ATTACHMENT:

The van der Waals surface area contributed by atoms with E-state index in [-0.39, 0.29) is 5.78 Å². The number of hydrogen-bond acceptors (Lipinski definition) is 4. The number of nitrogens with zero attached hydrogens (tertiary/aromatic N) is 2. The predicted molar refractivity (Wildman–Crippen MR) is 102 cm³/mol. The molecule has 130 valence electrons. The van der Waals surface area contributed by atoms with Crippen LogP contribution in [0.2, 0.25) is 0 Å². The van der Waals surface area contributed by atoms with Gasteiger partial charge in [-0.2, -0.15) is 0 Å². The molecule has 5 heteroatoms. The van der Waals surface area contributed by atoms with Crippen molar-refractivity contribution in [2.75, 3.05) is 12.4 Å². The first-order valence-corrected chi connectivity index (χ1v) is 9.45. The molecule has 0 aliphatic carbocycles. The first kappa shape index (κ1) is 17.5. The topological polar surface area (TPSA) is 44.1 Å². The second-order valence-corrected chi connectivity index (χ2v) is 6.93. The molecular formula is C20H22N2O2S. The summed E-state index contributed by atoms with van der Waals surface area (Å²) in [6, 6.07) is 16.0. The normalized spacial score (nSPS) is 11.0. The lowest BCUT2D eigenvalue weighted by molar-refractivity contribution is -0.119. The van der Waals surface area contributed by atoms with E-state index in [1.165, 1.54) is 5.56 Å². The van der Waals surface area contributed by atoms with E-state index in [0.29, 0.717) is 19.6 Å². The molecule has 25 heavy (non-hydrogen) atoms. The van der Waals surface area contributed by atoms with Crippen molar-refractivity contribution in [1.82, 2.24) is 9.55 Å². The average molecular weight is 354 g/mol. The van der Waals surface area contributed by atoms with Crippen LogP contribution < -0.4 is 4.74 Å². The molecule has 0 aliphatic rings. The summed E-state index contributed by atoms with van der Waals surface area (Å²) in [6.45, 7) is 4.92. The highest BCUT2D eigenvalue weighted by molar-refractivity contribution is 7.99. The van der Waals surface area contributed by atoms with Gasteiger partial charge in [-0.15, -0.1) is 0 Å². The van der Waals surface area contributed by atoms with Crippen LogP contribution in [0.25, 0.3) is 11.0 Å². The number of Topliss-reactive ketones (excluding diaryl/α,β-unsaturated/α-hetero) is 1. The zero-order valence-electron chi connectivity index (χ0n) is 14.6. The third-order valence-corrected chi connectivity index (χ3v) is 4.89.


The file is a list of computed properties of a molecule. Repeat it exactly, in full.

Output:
The van der Waals surface area contributed by atoms with E-state index in [-0.39, 0.29) is 5.78 Å². The number of hydrogen-bond acceptors (Lipinski definition) is 4. The number of nitrogens with zero attached hydrogens (tertiary/aromatic N) is 2. The predicted molar refractivity (Wildman–Crippen MR) is 102 cm³/mol. The molecule has 130 valence electrons. The van der Waals surface area contributed by atoms with Crippen LogP contribution in [0.2, 0.25) is 0 Å². The van der Waals surface area contributed by atoms with Gasteiger partial charge in [-0.2, -0.15) is 0 Å². The molecule has 5 heteroatoms. The van der Waals surface area contributed by atoms with Crippen molar-refractivity contribution in [2.75, 3.05) is 12.4 Å². The first-order valence-corrected chi connectivity index (χ1v) is 9.45. The molecule has 0 aliphatic carbocycles. The first kappa shape index (κ1) is 17.5. The topological polar surface area (TPSA) is 44.1 Å². The second-order valence-corrected chi connectivity index (χ2v) is 6.93. The molecular formula is C20H22N2O2S. The summed E-state index contributed by atoms with van der Waals surface area (Å²) in [6, 6.07) is 16.0. The normalized spacial score (nSPS) is 11.0. The lowest BCUT2D eigenvalue weighted by molar-refractivity contribution is -0.119. The van der Waals surface area contributed by atoms with E-state index in [1.165, 1.54) is 5.56 Å². The van der Waals surface area contributed by atoms with E-state index in [0.29, 0.717) is 19.6 Å². The molecule has 25 heavy (non-hydrogen) atoms. The van der Waals surface area contributed by atoms with Crippen molar-refractivity contribution in [1.82, 2.24) is 9.55 Å². The average molecular weight is 354 g/mol. The van der Waals surface area contributed by atoms with Crippen LogP contribution < -0.4 is 4.74 Å². The molecule has 0 aliphatic rings. The summed E-state index contributed by atoms with van der Waals surface area (Å²) in [6.45, 7) is 4.92. The highest BCUT2D eigenvalue weighted by molar-refractivity contribution is 7.99. The van der Waals surface area contributed by atoms with Gasteiger partial charge in [-0.15, -0.1) is 0 Å². The van der Waals surface area contributed by atoms with Crippen LogP contribution in [0.25, 0.3) is 11.0 Å². The number of Topliss-reactive ketones (excluding diaryl/α,β-unsaturated/α-hetero) is 1. The zero-order valence-electron chi connectivity index (χ0n) is 14.6. The third-order valence-corrected chi connectivity index (χ3v) is 4.89.